Staffers in New Jersey Gov. Phil Murphy's office became the latest high-profile government workers to test positive for COVID-19 over the past week, just as the Garden State, New York and Connecticut added states to their joint pandemic travel advisory list.
A group of labor union benefit funds lost their bid Wednesday to stay the order confirming biopharmaceutical firm Akorn Inc.'s Chapter 11 plan pending an appeal of a Delaware bankruptcy judge's approval of the plan.
Investors in Valeant Pharmaceuticals Inc. urged the Third Circuit to revive their claims that the company engaged in a price-gouging scheme that cost stockholders billions, arguing Tuesday that a lower court should have paused the time limit for them to sue.
American Addiction Centers Inc. secured confirmation in Delaware late Tuesday for a Chapter 11 plan that will reorganize rather than sell its multistate drug rehabilitation and behavioral treatment chain, with creditors gaining a larger stake in the venture.
The Third Circuit ruled Tuesday that a former billing assistant for Premier Comp Solutions LLC can't receive damages in her disability bias suit, saying that a jury found her termination was discriminatory but would have occurred even without an illegal motive.
A Delaware judge on Tuesday approved The Hertz Corp.'s plan to award up to $8.2 million in executive bonuses after previously criticizing the car rental giant's prior proposal to award even more bonuses as part of its Chapter 11, saying the revised incentive plan is appropriate.
If the U.S. Supreme Court decides to hear Deutsche Bank Trust v. Robert R. McCormick Foundation, concerning a Bankruptcy Code safe harbor provision, it would have to reconcile creditors' rights to challenge fraudulent transfers with the need for finality in securities transactions, say Justin Ellis and Lauren Dayton at MoloLamken.
Steps law firms can take to attract and keep the best lawyers amid the pandemic include diversifying expertise to meet anticipated legal demands, prioritizing firm culture, and preparing for prospective partners' pointed questions, says Brian Burlant at Major Lindsey.
Gerald Knapton at Ropers Majeski analyzes U.S. and U.K. experiments to explore alternative business structures and independent oversight for law firms, which could lead to innovative approaches to increasing access to legal services.
Christopher Jennison shares a view of his life working from home as a Federal Aviation Administration attorney preparing to first-chair a trial while splitting child care responsibilities with his lawyer wife.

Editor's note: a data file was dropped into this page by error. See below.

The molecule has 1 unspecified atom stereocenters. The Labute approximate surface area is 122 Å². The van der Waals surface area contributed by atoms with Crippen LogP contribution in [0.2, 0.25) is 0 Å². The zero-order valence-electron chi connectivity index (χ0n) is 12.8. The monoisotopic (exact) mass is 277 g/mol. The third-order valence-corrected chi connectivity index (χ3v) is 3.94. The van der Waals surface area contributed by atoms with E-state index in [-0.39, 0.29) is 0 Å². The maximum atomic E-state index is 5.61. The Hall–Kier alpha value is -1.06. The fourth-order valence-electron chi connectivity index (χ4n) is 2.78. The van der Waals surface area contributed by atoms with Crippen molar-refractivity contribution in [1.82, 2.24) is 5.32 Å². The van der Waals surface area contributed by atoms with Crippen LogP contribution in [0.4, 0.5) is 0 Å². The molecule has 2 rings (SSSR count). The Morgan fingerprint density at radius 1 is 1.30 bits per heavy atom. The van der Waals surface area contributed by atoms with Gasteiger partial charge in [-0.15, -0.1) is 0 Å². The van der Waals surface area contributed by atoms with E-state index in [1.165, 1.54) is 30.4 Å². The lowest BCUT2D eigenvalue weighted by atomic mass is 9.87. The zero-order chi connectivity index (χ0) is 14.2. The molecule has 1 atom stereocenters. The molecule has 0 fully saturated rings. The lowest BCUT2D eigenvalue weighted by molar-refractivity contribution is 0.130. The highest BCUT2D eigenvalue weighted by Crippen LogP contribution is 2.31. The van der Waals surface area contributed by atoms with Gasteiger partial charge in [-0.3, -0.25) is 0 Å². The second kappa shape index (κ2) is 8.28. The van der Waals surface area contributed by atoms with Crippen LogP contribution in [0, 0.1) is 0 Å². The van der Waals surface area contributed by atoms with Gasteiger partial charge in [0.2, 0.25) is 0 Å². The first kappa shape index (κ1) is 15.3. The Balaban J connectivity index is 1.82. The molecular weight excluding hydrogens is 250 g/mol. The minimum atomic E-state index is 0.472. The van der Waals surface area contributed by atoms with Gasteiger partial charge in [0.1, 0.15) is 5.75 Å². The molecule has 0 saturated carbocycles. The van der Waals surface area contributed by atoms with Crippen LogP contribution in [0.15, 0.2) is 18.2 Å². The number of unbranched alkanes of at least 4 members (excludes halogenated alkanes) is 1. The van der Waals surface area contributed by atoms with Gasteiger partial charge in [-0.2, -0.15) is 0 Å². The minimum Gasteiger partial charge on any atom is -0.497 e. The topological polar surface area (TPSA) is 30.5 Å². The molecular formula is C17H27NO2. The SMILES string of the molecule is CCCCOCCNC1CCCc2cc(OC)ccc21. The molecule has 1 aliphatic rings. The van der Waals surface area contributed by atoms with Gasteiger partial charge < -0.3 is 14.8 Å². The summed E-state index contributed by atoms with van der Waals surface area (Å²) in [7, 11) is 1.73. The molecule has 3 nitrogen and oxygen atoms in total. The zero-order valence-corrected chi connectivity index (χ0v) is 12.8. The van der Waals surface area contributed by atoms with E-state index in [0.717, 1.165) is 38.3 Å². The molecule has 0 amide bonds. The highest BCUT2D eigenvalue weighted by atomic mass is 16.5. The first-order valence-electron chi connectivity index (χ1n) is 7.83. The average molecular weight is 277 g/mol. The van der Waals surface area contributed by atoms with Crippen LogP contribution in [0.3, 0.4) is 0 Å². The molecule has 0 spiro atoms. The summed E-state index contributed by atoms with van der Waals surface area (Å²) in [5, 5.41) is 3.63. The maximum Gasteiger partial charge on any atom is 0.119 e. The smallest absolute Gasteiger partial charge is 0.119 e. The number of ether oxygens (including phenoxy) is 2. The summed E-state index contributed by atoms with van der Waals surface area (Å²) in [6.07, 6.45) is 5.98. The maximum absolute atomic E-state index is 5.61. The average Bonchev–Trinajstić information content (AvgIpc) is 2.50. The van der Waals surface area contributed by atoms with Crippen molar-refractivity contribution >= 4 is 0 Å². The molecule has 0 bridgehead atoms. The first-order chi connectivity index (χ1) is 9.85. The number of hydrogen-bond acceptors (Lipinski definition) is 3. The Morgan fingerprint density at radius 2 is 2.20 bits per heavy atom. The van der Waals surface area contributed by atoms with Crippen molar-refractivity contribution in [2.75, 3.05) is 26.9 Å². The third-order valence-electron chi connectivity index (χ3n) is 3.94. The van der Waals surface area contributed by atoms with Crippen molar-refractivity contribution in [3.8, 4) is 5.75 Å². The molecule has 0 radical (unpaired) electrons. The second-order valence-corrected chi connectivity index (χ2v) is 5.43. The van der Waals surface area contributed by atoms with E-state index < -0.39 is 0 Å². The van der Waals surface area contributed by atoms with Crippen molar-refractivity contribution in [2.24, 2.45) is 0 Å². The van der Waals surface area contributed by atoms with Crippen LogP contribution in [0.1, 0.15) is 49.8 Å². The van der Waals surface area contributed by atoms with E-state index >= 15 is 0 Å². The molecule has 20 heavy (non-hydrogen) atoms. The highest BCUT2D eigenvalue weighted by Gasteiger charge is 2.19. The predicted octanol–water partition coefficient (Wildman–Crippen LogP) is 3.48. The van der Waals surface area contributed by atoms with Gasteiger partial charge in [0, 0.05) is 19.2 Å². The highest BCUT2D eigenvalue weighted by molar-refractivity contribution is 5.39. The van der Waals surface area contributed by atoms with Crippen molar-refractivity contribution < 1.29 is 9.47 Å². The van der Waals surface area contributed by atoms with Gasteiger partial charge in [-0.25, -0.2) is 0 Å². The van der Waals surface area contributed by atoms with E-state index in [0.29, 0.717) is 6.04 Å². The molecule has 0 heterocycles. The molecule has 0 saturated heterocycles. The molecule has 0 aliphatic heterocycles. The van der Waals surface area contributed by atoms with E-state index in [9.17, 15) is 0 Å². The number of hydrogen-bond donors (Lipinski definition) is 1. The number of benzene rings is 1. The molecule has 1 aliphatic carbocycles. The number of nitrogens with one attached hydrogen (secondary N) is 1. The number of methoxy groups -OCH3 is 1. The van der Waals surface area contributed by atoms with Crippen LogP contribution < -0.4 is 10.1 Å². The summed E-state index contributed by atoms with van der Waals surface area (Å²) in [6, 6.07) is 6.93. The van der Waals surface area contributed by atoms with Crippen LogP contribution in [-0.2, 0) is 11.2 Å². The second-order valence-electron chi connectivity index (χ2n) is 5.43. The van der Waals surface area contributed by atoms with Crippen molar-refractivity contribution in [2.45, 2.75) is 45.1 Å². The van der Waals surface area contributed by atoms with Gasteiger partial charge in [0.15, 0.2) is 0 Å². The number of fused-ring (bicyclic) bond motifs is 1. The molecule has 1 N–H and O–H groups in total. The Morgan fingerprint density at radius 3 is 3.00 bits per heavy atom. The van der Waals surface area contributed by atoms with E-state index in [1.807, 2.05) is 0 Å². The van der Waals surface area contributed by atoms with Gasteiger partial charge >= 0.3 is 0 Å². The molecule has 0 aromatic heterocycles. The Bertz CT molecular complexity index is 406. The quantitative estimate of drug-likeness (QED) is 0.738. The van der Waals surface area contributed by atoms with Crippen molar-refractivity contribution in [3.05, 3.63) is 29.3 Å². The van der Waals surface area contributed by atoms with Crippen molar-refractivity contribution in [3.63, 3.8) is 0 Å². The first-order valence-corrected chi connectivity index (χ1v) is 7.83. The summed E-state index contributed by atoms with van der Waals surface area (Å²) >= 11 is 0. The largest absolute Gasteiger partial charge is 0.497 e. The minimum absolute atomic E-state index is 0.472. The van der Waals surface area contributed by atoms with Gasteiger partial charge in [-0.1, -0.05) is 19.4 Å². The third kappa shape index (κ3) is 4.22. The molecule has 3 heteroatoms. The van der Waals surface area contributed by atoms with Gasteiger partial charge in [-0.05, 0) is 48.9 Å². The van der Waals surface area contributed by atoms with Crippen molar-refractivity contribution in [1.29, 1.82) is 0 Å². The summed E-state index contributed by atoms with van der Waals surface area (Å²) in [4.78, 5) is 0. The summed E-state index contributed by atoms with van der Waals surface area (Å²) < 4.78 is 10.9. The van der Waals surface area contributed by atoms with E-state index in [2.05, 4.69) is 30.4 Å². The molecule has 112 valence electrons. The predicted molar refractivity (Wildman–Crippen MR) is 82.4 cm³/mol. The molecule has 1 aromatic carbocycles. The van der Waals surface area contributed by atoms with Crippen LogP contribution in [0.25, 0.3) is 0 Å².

Following the Federal Circuit's recent decision that Teva Pharmaceuticals induced infringement of GlaxoSmithKline's brand name drug patent despite marketing the generic with a labeling carveout, generic drug manufacturers may face increased legal risk and higher damages, say attorneys at Parker Poe.
Josephine Bahn shares a view of her life working from home as an attorney at the Federal Deposit Insurance Corporation while splitting child care responsibilities with her lawyer husband.
The U.S. Securities and Exchange Commission recently fined Marathon Petroleum subsidiary Andeavor over faulty controls related to a stock buyback program it implemented during its acquisition, highlighting important takeaways for in-house legal teams about internal procedures during preliminary merger discussions, says Ethan Klingsberg at Freshfields.
A California federal court’s recent decision awarding the plaintiff’s disability claim in Tam v. Unum highlights why the extrastatutory and likely unconstitutional practice of remanding Employee Retirement Income Security Act benefit cases to insurance companies must end, says Mark DeBofsky at DeBofsky Sherman.
To achieve long-term reduction in their legal expenses, companies must look beyond law firm hourly rates and better distribute their legal work among high-cost premier firms, low-cost practitioners and alternative legal service providers, and their own in-house teams, says Nathan Wenzel at SimpleLegal.
Hawaii Attorney General Clare Connors shares how her office created a clear legal framework to assist policymakers in decisions regarding travel-related and other COVID-19 response efforts.
To build the ranks of female trial attorneys, law firms must integrate them into every aspect of a case — from witness preparation to courtroom arguments — instead of relegating them to small roles, says Kalpana Srinivasan, co-managing partner at Susman Godfrey.
It falls to senior male attorneys to recognize the crisis female attorneys face as the pandemic amplifies an already unequal system and to offer their knowledge, experience and counsel to build a better future for women in law, says James Meadows at Culhane Meadows.
The pandemic's disproportionate impact on women presents law firms with a unique opportunity to devise innovative policies that will address the increasing home life demands female lawyers face and help retain them long after COVID-19 is over, say Roberta Liebenberg at Fine Kaplan and Stephanie Scharf at Scharf Banks.
The Illinois Supreme Court's recent ruling in Berry v. City of Chicago, rejecting claims for medical monitoring by plaintiffs not suffering present physical injuries, reflects a growing trend and could influence other state courts to rule similarly, say John Ewald and Matthew Bush at King & Spalding.
States and localities are employing creative methods to emerge as key players in regulatory enforcement traditionally dominated by the federal government, including False Claims Act investigations, unfair and deceptive acts and practices claims, and pharmaceutical sector regulation, say attorneys at Troutman Pepper.